Tuesday, July 24, 2012
"AVERAGE RETURN ON INVESTMENT" IS MISLEADING
If you add the percentage gains and losses over a series of time periods and then average them to get some “average” return on your investment, ROI, it is known that the result can be quite misleading.
Say you make 60% gain (G) on your investment (I) this year and take a 40% loss (L) next year. You might think your average return on the investment was (60%-40%)/2yr=+10%/yr. Unfortunately, it was really a 4% loss, -2% per year, a substantial difference.
Let’s say you have invested $1000. The first year you gained 60%, making your total $1600. The next year you lost 40% of the $1600, making your total $960. Though your “average” return on investment was (60%-40%)/2=10%, you actually lost money, ($960-$1000)=-$40, a 4% loss, or 2% per year on your original $1000 investment.
The lesson: you cannot simply average the yearly percentage returns on investment to get a reliable estimate of how well the investment is performing.
A little mathematics shows that it does not matter whether the loss was in the first year or the second. At the end of two years, you have your investment of $1000 times (one plus the fractional gain, G) times (1 minus the fractional loss, L):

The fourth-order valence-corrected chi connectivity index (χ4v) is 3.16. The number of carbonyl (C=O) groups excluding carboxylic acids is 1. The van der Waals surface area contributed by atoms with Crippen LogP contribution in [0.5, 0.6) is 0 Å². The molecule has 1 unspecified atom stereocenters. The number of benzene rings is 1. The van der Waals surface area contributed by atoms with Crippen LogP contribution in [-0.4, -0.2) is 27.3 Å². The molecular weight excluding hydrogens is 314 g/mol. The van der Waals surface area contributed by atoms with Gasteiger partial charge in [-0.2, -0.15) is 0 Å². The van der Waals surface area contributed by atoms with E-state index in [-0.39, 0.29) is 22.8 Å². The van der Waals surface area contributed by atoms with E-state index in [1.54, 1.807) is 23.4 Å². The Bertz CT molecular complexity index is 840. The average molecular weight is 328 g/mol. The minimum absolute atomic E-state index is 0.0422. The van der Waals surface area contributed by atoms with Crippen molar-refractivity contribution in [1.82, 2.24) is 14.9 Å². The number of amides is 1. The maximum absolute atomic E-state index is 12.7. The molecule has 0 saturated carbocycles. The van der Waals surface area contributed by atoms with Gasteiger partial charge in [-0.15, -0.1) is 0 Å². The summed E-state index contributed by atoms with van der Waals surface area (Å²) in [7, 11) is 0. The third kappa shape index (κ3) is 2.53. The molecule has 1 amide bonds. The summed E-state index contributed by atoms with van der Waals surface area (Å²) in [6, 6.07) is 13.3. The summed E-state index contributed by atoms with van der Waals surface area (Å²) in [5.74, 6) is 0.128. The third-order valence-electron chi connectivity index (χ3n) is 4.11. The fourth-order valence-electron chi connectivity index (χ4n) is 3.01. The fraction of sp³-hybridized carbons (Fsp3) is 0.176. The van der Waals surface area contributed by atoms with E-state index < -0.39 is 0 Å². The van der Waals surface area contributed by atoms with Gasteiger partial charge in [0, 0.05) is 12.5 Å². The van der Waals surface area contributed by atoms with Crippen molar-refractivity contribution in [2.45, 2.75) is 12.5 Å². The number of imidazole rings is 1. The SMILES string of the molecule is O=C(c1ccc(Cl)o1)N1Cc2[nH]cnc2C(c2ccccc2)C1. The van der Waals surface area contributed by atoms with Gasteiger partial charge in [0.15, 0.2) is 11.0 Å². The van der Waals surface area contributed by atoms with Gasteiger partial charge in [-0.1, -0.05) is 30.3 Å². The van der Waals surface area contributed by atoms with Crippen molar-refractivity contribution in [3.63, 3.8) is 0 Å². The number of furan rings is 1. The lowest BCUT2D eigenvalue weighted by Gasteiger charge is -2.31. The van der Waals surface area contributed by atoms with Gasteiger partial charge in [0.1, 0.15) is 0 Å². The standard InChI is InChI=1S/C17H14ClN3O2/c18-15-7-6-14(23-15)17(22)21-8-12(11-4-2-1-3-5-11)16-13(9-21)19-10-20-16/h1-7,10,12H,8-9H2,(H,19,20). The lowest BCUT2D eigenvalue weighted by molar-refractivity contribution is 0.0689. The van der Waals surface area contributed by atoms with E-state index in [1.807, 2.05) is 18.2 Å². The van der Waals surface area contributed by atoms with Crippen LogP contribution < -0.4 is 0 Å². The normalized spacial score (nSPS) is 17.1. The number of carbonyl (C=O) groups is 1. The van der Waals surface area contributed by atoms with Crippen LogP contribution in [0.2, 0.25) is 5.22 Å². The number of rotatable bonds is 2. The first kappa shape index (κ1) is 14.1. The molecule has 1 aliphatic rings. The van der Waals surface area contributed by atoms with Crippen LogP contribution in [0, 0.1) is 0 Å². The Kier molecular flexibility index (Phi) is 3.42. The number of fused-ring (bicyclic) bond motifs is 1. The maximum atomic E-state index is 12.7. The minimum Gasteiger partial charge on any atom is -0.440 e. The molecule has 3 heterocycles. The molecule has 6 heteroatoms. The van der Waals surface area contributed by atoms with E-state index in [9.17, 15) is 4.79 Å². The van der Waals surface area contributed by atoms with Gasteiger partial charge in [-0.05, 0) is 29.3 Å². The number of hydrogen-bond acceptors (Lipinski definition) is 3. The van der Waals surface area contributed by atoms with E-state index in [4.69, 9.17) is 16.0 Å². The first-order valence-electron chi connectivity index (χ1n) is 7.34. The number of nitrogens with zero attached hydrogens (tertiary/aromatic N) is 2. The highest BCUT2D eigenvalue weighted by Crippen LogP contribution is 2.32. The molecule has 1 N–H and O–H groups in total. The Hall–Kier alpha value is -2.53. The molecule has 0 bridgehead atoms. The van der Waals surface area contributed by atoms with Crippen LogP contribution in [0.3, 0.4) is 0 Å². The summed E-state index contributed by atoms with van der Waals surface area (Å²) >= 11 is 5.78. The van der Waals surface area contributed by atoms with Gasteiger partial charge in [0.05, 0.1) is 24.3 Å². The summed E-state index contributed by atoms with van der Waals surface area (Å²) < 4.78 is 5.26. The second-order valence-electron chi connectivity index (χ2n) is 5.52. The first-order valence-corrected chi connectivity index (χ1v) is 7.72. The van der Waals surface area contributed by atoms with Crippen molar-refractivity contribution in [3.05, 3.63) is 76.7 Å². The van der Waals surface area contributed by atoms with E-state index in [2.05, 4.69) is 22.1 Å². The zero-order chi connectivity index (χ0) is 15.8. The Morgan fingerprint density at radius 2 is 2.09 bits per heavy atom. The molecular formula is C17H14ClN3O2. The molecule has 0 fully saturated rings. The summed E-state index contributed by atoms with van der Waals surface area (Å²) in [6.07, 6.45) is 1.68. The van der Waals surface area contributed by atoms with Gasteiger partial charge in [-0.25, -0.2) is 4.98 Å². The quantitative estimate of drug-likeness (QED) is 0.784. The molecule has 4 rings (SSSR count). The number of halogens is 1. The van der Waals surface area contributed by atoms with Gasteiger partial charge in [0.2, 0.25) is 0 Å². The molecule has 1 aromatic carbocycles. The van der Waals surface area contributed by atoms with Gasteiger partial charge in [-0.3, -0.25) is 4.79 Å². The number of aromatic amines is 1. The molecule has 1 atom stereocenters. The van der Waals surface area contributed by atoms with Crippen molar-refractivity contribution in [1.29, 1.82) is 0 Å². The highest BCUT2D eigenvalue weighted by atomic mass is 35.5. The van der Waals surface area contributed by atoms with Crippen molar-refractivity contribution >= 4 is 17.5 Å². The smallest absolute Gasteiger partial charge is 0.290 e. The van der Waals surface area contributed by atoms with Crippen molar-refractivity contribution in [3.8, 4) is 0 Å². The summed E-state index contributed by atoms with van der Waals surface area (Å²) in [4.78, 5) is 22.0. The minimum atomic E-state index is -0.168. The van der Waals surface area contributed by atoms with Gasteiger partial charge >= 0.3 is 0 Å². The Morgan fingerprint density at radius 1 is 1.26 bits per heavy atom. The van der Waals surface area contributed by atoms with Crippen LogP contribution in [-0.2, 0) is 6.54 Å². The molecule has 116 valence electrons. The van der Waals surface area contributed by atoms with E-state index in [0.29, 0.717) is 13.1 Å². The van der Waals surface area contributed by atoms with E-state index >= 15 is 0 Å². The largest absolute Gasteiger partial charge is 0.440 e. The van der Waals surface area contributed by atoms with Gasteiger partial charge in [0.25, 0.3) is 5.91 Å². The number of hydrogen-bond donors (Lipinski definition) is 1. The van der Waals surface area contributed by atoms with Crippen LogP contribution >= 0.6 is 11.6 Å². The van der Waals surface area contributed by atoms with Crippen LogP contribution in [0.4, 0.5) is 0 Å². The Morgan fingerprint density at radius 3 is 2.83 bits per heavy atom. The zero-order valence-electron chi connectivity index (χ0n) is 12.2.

$1000(1 + G)(1 - L) = $1000(1.60)(0.60) = $960.
For those who are curious about the mathematics, the general formula for this two-period case
(1 + G)(1 - L) = (1 + G - L - G*L)
and the product G*L is why the true outcome is different from the naïve average, (G-L)/2. If both periods showed gains, G and G’, then the equation uses +G’ rather than -L, and the correct answer for the characteristic gain per year is again different from the naïve average, (G+G’)/2.
Averaging over more than two periods produces a similar outcome, more difficult to express succinctly, but the message is the same, the naïve averaging of the ROI values incorrectly assesses the return on investment at the end of the period being analyzed.
The proper calculation of a characteristic or effective yearly return on investment requires determining the ratio of the final value of the account to its initial (investment) value and then finding the internal rate of return r, which when used in the formula (1+r)^n, where n is the number of periods (^ means exponentiation, raising to a power), gives that correct ratio. In our example 0.96=(1+r)^2, which can be solved as r = -0.02, a 2% loss per year.